Boston Common is the oldest city park in the United States. The eccentric William Blaxton settled the land, all alone with his books, in the 1620s. In 1634 he sold the land to English Puritan colonists for use as a shared cow and sheep pasture. Each household contributed six shillings to the purchase. Eventually, the land was also used for military training, sometimes by colonists and sometimes by their British occupiers. Until 1817, the land was Boston’s site for public hangings. Livestock grazing was banned in 1830. In modern times, Boston Common serves mainly as a recreation center. It anchors Boston’s “Emerald Necklace”, a chain of parks that runs about seven miles through the city. The park itself measures about forty-four acres
As one of the nation’s oldest landmarks, Boston Common has become rich with items of historical interest. The park is home to the Central Burying Ground, one of Boston’s first graveyards. Among those buried there are choral composer William Billings, portrait artist Gilbert Stuart, and many casualties of the 1775 Battle of Bunker Hill. Unfortunately, the subway tunneling of 1894 disturbed more than 900 (perhaps 2,000) of the cemetery’s deceased residents! They were later reburied, and a tablet marks the location of the event.
Several monuments can be spotted throughout the Common. The Robert Gould Shaw Memorial, for example, is a Civil War monument honoring the first free black regiment in the Union Army. (Shaw commanded the all-volunteer regiment and is depicted in the Hollywood film “Glory”.) Another impressive Civil War sculpture is The Soldiers and Sailors Monument. Located atop the Common’s Flagstaff Hill, this neoclassical work of art rises an impressive 126 feet. Elsewhere, in the park’s Parkman Plaza, statues pay homage to the ideals of Industry, Learning, and Religion.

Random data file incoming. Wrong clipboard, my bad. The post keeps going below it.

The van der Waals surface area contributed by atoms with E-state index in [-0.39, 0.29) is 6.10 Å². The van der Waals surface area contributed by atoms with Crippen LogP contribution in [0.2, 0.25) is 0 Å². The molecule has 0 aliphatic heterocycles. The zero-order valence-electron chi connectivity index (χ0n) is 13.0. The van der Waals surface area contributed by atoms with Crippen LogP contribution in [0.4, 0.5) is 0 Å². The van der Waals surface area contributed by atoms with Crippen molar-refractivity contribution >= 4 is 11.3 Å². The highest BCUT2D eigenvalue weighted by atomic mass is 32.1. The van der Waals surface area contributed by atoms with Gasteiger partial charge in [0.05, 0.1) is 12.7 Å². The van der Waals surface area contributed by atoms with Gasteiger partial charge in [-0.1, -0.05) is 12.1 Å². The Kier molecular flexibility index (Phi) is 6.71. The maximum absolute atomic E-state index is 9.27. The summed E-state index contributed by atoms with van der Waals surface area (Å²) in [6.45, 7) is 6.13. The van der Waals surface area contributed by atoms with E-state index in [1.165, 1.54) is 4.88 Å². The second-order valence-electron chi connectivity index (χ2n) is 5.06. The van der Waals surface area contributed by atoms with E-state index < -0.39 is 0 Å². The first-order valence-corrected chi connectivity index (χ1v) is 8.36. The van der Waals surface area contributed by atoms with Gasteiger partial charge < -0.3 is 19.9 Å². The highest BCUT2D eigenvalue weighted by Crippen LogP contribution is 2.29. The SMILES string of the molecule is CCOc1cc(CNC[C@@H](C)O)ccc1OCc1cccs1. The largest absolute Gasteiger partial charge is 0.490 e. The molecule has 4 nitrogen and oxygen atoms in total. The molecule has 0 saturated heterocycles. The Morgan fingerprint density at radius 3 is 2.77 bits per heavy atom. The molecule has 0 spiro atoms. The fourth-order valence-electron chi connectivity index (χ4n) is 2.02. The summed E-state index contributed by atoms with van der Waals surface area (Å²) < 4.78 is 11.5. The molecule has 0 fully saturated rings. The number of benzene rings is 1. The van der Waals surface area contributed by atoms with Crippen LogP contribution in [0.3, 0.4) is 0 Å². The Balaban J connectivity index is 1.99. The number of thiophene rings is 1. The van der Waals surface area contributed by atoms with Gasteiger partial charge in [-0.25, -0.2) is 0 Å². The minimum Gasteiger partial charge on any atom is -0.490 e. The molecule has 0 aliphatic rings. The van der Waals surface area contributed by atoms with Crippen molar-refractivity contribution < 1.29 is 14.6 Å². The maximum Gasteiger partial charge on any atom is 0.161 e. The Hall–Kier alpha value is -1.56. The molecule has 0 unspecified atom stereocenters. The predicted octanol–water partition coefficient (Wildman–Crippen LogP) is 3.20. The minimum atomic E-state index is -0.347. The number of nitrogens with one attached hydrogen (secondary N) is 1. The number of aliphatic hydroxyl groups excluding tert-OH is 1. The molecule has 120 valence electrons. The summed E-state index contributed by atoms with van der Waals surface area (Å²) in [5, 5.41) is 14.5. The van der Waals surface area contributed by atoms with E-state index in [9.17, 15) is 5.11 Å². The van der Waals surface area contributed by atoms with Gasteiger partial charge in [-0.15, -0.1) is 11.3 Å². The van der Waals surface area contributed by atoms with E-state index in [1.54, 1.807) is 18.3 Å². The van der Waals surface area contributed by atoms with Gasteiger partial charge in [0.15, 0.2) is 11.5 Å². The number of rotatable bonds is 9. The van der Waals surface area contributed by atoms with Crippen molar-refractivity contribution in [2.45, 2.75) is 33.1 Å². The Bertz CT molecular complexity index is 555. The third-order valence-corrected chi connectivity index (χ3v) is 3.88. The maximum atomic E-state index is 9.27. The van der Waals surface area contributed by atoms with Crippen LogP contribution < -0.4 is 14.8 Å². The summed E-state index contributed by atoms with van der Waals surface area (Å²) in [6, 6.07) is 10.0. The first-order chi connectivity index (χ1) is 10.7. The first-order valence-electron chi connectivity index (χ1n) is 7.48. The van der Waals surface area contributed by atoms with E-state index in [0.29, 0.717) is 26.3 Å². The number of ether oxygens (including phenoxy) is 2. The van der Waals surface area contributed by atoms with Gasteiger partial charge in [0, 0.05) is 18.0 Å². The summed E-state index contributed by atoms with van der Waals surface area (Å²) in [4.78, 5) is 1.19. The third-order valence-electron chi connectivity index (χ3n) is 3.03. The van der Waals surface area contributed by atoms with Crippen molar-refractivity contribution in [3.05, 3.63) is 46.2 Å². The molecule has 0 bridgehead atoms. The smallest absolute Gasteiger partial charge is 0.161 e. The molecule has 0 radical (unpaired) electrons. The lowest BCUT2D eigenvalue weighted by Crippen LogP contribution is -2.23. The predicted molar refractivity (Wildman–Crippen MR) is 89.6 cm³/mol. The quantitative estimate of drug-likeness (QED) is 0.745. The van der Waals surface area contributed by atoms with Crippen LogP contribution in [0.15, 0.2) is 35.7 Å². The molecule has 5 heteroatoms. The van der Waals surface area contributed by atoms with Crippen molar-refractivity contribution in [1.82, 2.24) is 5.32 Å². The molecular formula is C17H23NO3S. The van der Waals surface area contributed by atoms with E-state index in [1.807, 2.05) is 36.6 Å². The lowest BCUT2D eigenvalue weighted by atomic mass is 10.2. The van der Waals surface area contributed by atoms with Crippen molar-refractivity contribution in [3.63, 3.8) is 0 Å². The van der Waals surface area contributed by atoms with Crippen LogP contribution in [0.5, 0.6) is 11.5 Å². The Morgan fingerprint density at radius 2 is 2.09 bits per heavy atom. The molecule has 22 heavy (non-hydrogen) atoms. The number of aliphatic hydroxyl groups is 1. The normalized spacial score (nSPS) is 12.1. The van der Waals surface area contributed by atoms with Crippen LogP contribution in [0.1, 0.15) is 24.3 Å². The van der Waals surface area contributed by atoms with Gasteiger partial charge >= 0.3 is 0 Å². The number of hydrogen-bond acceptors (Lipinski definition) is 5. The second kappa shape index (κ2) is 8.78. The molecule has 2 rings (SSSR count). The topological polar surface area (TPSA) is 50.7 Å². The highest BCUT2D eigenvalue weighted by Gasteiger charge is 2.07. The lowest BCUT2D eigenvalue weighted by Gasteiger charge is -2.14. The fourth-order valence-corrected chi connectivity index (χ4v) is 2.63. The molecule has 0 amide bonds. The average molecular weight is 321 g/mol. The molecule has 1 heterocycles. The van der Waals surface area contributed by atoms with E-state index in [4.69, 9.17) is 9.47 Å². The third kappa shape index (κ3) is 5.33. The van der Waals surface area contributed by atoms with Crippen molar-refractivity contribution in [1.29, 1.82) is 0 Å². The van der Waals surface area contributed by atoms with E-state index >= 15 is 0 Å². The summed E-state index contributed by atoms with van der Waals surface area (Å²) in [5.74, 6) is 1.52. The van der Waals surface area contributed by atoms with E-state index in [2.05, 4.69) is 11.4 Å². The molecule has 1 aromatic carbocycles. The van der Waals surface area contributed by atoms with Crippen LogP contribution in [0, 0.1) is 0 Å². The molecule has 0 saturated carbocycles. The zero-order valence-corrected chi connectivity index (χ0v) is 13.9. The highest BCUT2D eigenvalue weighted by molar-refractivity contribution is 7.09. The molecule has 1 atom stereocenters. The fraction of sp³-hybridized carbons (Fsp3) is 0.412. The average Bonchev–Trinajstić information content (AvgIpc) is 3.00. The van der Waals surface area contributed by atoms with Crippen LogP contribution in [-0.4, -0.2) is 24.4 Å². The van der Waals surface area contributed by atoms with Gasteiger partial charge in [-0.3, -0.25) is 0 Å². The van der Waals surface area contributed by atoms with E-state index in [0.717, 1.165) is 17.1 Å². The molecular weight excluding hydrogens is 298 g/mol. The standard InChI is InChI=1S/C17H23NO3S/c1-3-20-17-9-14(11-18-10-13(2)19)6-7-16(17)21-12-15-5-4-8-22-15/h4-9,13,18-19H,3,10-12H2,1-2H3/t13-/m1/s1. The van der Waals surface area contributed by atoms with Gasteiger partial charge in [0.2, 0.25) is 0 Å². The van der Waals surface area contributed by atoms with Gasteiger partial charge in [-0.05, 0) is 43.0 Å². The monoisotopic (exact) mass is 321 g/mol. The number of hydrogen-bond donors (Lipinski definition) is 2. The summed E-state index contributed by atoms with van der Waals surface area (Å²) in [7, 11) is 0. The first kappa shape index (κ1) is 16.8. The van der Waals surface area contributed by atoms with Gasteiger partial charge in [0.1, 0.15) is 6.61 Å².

With so many acres of green space, the park has hosted many large public events. In 1713 a public riot broke out in response to a food shortage. Two hundred people were present, and the lieutenant governor was shot during the chaos. A century and half later, in 1969, a Vietnam protest drew 100,000 people. Martin Luther King, Jr. and Pope John Paul II also drew large crowds for their speeches. The park’s Parkman Bandstand holds smaller crowds for plays and concerts.
Boston Common is full of longstanding attractions for people of all ages. The Public Garden was established in 1837 as the nation’s oldest botanical garden. Prior to that time, the land had been a salty swamp. The 24-acre garden is especially famous for its fleet of swan-shaped boats. Weather permitting, visitors ride the boats from spring through autumn.
The Frog Pond is another popular destination within the park. The Frog Pond is a popular children’s wading pool in the summer. During the brisk Boston winters, it freezes into an ice skating rink. When the Frog Pond first opened in 1848, school was closed for a day just so children could play in the fountain! Today the Tadpole Playground is adjacent. Boston Common is flanked by other points of interest, such as: the Massachusetts State House, which stands to the north; Park Street Station – America’s first subway station – in the eastern corner; and Boylston Street Station – America’s second subway station – to the south. For those who prefer to walk, the Freedom Trail (a popular walking tour) also starts to the south of Boston Common at the Visitor Center.